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The Uncertainty is now mainstream
or is it Unlimited Creativity at your Fingertips, November 19, 2022
Well, in the week since the International Publishers Congress in Jakarta the AI and copyright uncertainty question has come out from the tall grass of the Twitter feeds, blogs and substacks, and is moving into the glare of media attention. If you have time for only one article, read the Verge story with a headline that could be the motto of this newsletter: “The scary truth about AI copyright is nobody knows what will happen next.”
The sequence was roughly this:
Nov 10/11 - Deviant Art, an online community for illustrators announced their offering of DreamUp™, a specially fine-tuned instance of Stable Diffusion to members of the community. They did also announce that members of the community could opt out of having their works included in the “fine-tuning” dataset that would give DreamUp its particular flavor.
Nov 12 - After asking of questions, the Deviant Art community awoke to the fact that before any “fine-tuning”, Stable Diffusion had already copied more than 1,000,000 images from the Deviant Art website to train the model (along with much of the rest of the visual internet it must be said). This comment from artist Megan Rose Ruiz captures the sentiment that echoed around Twitter.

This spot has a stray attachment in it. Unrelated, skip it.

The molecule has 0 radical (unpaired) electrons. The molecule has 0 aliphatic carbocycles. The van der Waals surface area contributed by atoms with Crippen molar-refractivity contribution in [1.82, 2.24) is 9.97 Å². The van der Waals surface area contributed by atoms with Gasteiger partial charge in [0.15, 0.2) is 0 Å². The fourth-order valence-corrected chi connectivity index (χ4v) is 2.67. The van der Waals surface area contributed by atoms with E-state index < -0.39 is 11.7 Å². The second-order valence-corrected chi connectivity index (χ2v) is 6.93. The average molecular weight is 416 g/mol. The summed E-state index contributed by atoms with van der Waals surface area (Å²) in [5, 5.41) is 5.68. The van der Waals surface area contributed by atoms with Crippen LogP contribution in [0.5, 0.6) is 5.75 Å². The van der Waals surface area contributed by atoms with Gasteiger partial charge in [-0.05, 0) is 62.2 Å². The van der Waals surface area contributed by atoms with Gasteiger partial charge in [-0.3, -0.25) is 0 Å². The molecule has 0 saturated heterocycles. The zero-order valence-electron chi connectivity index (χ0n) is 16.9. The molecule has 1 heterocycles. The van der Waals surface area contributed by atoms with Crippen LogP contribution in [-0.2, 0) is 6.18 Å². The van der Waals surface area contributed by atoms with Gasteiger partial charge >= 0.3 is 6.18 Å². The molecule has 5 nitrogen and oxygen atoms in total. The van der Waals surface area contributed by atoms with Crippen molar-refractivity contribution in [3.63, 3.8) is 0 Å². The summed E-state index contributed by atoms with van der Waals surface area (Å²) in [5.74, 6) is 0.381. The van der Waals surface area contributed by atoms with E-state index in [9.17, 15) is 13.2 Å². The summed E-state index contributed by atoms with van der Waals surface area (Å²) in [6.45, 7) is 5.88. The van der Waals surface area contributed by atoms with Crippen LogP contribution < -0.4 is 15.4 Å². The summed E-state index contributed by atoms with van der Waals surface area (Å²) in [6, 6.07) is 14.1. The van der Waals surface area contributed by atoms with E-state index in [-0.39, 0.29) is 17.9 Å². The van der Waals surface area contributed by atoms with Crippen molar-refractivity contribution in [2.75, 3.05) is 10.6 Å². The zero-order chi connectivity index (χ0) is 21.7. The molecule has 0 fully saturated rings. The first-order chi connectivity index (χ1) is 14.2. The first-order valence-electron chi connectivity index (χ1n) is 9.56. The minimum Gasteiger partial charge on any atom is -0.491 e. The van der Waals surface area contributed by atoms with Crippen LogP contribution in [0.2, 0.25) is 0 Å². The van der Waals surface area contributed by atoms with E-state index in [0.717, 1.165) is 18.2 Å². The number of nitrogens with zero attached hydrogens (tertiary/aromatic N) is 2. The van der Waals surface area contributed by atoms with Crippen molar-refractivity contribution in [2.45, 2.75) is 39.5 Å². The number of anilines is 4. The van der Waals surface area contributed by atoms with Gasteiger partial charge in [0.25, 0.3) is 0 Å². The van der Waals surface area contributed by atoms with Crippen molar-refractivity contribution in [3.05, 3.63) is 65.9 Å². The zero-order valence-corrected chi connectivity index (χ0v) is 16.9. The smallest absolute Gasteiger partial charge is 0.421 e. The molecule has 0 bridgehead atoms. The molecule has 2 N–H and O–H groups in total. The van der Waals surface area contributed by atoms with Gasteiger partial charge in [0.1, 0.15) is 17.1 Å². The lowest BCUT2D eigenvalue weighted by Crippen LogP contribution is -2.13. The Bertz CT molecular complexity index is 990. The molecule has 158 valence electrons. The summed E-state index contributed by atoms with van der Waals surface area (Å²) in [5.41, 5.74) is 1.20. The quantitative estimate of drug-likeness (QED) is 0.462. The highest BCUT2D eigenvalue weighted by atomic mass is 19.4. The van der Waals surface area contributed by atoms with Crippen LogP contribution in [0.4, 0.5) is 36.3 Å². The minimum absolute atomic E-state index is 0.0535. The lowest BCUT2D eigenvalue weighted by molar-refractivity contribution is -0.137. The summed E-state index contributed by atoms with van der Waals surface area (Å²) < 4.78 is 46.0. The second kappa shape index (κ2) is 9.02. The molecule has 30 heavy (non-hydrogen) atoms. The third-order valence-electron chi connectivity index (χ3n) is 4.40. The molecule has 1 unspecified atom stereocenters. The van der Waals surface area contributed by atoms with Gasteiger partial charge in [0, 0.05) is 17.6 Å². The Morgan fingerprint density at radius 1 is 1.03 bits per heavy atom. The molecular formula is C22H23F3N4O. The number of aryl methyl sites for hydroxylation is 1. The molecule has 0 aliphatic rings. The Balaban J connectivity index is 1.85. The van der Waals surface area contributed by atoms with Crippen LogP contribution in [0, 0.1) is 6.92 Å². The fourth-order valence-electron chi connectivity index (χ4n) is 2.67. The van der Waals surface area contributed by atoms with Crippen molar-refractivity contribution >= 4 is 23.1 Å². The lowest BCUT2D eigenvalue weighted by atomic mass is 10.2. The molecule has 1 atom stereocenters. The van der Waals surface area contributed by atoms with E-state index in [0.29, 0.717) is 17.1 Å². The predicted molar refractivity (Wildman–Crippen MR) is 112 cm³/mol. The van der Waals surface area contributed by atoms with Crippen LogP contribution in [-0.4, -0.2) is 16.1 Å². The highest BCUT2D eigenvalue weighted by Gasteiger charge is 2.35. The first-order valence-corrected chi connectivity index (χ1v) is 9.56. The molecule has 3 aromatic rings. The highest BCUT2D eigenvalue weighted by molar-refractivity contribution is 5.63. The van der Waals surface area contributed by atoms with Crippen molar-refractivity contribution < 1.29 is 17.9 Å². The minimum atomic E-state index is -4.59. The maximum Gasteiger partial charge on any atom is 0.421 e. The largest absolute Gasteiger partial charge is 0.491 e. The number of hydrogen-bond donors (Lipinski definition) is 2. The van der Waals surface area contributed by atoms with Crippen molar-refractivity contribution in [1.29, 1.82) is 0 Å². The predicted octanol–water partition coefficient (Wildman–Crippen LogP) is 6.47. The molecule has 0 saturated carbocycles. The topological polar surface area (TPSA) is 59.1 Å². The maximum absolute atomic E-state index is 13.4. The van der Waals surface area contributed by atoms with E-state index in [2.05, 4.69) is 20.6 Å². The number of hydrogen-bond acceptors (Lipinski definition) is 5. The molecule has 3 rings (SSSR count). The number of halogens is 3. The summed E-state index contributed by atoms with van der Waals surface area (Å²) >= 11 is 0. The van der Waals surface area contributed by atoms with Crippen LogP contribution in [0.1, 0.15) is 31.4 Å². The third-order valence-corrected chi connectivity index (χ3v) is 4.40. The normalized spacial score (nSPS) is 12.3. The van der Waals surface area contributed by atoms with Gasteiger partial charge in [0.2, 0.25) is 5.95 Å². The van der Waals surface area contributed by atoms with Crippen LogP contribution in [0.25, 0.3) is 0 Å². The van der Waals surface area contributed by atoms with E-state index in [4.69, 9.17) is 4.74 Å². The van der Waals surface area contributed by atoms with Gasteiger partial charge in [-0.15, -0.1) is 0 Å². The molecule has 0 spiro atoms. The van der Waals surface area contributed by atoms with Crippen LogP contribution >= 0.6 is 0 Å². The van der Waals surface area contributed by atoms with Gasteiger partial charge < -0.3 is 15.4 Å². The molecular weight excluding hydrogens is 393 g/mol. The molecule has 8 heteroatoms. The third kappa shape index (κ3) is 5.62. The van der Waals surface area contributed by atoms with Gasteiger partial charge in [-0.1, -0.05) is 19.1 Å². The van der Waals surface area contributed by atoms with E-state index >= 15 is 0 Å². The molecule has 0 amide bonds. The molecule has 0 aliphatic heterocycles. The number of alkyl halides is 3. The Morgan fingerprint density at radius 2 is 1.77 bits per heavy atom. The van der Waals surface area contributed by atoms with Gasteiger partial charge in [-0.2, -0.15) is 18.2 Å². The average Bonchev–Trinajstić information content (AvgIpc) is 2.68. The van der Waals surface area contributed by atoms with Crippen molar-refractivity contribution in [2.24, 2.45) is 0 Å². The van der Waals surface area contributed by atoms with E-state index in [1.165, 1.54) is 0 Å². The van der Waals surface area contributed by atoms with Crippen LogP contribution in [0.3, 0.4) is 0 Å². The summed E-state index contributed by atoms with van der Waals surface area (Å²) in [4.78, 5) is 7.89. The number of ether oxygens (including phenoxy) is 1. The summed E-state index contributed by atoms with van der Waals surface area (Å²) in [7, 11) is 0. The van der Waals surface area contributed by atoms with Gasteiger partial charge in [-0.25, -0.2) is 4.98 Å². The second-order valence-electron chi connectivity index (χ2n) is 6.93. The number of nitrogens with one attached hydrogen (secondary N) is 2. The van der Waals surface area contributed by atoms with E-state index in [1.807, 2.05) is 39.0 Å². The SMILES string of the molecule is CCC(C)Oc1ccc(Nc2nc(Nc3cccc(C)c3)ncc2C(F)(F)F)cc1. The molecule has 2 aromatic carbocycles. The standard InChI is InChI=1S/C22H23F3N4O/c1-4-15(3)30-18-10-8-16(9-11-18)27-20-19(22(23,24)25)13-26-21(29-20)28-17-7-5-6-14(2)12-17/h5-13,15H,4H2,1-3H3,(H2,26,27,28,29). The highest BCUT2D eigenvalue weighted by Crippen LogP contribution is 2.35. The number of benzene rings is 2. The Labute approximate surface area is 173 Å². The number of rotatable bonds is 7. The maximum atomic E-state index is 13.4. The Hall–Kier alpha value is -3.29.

Nov 15: Writer James Vincent puts out a sharp story on The Verge with a headline that could be the mission statement of this newsletter: “The scary truth about AI copyright is nobody knows what will happen next”. It sets out both the output question and the input question. It cites Andy Baio and Andres Guadamuz as being “surprised there haven’t been more legal challenges yet. ‘Honestly, I am flabbergasted,’ says Guadamuz.”
Nov 17: Wired publishes a story from founder Kevin Kelly on generative art, written with considerable tech-bro brio: “Picture Limitless Creativity at Your Fingertips”. It captures well the excitement that non-artists have about these models, but it paints anyone criticizing or questioning the development of these models as being losers caught in a tech panic cycle at the wrong end of history. This looks particularly bad in light of the Verve story and DeviantArt artists go after him on Twitter.
Nov 18: Bloomberg Law covers the story with“‘Wild West’ of Generative AI Poses Novel Copyright Questions”. They lead with the output question, ie 1) can an AI-generated work be copyrighted, and 2) what is the similarity test that would allow a creator to claim a violation when they see a work that is similar to one of theirs. it quotes people like Stanford’s Lemley as saying that infringement could only be claimed if the output infringes. But it does eventually get to the input question, and quotes Alex Touma of Allen & Overy LLP, “US law has not really addressed training AI datasets and whether any of that may be permitted by virtue of the transformative tests and fair use…I don’t think a lot of this has been tested in the court system yet.”
Where will we go from here? You tell me! Comments are switched on in the Substack app.
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